Safe Abortion Helpline Receives Few Calls From Teens in Ecuador

Ecuador 2015

By Nitasha Natu

October 25, 2015

Also published by The Times of India

Ecuador's teens seem to be shying away from seeking information on safe abortion, despite the country having one of the highest number of adolescent pregnancies in south America. A telephonic helpline, the first-of-its-kind in Ecuador to dispense information on using medication for safe abortion, received only 5% of its calls from teenagers in the period of one year. Salud Mujeres, a collective of women who run the helpline and are fighting to get abortion legalised in the country, have now made it their goal to reach out to as many teens as possible.

Abortion is illegal in Ecuador. The only exceptions are where there is a threat to the life or health of a pregnant woman and the danger can't be averted, or in the case of a rape of a woman suffering from a mental disability. A woman can be sentenced to up to two years in prison for seeking an abortion. Harsher penalties apply to medical professionals who perform abortions.

Between June 2014 and 2015, the helpline run by Salud Mujeres received 574 calls seeking information on safe abortion. A majority of the callers (67%) were aged between 18-27 years. The group's database also shows that maximum callers (86%) were from the highlands, which includes Quito and Cuenca, while the lowest (0.2%) were from the Amazonas. Salud Mujeres has been operating the helpline for the past seven years to make misoprostol, a pill that induces early-term abortions, more accessible. Volunteers manning the helpline offer tips to women callers on where to find the pill and how to use it.

"No phone calls come in during Christmas or New Year's Eve. But as February approaches, the helpline rings non-stop. That's the busiest time of the year for us," said Anais Cordova Paez, a 26-year-old volunteer. The helpline is currently manned by six volunteers from 5pm to 10pm everyday. "We are often contacted by partners of women seeking abortion-related information on their behalf. The mothers of two 15-year-old girls had called us separately. But we always insist on speaking directly to the woman or the girl who wants an abortion. We do not ask our callers for their names. But we ask them other details like age, location, medical history, occupation, previous abortions if any etc.," said Laura Cevallos, another volunteer.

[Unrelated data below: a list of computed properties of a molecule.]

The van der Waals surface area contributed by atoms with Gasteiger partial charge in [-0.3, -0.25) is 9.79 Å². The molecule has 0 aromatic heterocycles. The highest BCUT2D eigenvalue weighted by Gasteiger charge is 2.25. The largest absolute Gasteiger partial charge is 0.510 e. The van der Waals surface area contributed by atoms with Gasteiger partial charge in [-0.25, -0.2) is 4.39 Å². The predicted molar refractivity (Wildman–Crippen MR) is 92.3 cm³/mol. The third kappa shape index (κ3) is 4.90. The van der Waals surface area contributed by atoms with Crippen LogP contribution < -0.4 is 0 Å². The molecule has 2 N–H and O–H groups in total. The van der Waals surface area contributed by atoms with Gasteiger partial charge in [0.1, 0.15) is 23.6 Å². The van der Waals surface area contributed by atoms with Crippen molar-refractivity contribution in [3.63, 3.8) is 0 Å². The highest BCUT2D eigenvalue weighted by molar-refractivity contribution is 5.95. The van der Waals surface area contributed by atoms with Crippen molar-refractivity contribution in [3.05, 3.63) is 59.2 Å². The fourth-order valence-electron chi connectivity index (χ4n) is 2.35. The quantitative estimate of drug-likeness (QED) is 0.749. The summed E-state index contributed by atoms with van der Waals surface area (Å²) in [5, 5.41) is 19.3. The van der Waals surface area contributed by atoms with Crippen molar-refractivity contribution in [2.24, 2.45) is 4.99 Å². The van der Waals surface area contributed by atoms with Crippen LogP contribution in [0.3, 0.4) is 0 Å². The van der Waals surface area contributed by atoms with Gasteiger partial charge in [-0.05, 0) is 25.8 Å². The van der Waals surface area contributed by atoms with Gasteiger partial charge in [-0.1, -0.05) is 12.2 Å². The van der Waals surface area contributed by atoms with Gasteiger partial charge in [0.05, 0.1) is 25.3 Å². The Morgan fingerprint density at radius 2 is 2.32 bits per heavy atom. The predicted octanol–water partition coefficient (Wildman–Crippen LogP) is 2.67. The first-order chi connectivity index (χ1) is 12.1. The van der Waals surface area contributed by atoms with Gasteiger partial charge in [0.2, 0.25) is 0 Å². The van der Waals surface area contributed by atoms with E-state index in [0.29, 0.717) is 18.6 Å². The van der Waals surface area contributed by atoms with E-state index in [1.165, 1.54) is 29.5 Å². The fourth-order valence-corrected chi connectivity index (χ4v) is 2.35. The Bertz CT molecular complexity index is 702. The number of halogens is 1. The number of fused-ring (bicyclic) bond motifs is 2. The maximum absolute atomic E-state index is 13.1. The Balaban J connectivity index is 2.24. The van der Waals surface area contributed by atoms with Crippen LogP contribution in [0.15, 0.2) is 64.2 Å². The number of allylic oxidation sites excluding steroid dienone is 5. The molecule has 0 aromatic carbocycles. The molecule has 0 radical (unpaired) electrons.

Eighty eight percent of callers in 2014-15 said they did not suffer from any kind of ailment which could make it difficult to have Misoprostol. Sixty one percent of the callers did not have any kids while 63% said their partner would be around to support while they had a safe abortion. Eighty two percent of students, who dialled the helpline, were in University.

"Eighty percent of callers said were not aware that a pregnancy could be terminated with a pill. We give tips to our callers about pharmacies where Misoprostol is available. The pill is not sold without a prescription. But it also treats stomach ulcers, so that's one way of procuring a prescription. Misoprostol can also be bought online," Paez said. "Giving out information on safe abortion is not illegal," she added.

Each volunteer of Salud Mujeres is trained for six months before they can start answering phone calls. The group has tied up with a gynaecologist whom they can dial whenever callers report medical complications that volunteers are not equipped to tackle. Cevallos works with a non-profit for victims of gender violence and identity. "If women calling on the helpline say they are living in a violent place or are seeking shelter, we direct them to the non-profit," said Cevallos.

The helpline also guides its callers on what they should do after popping the pill. "Misoprostol cannot be swallowed; it has to be kept under the tongue till it dissolves. If her pregnancy term is more than 12 weeks, we ask the woman to stay close to a hospital after having the pill," said Paez. The volunteers admit that while their parents are not always supportive of their work, their partners usually are.

As per World Bank data, there were 77 births per 1000 women, aged 15 to 19 years, in Ecuador in 2014. With abortion banned legally, quacks and private clinics have been charging anywhere between USD 200 to 4000 for the procedure. In most instances, women end up suffering from complications after an unsafe abortion. Salud Mujeres has published a handbook with information on safe abortion that can be downloaded from the net.

"Ecuador has one of the highest number of unwanted early teenage pregnancies in south America. It also has a high number of child abuse and teen abuse cases. In many instances in the Andes and isolated places on the coast, family members or people known to the victim are involved in abuse. As a result of this abuse, there are early unwanted pregnancies. Running pregnancy campaigns will not solve the issue of gender equality and sexual abuse," said Dr. Maria Amelia Viteri, professor of anthropology at the Universidad de San Francisco de Quito (USFQ). As far as reporting sexual abuse cases to the law enforcement authorities is concerned, Viteri said that there are more procedures to be completed now than in the past. "The process is slow. Few cases go to court. There's also the factor of isolation of certain communities in order to get to a place where they can file a report," she added.

This article was supported by the International Reporting Project.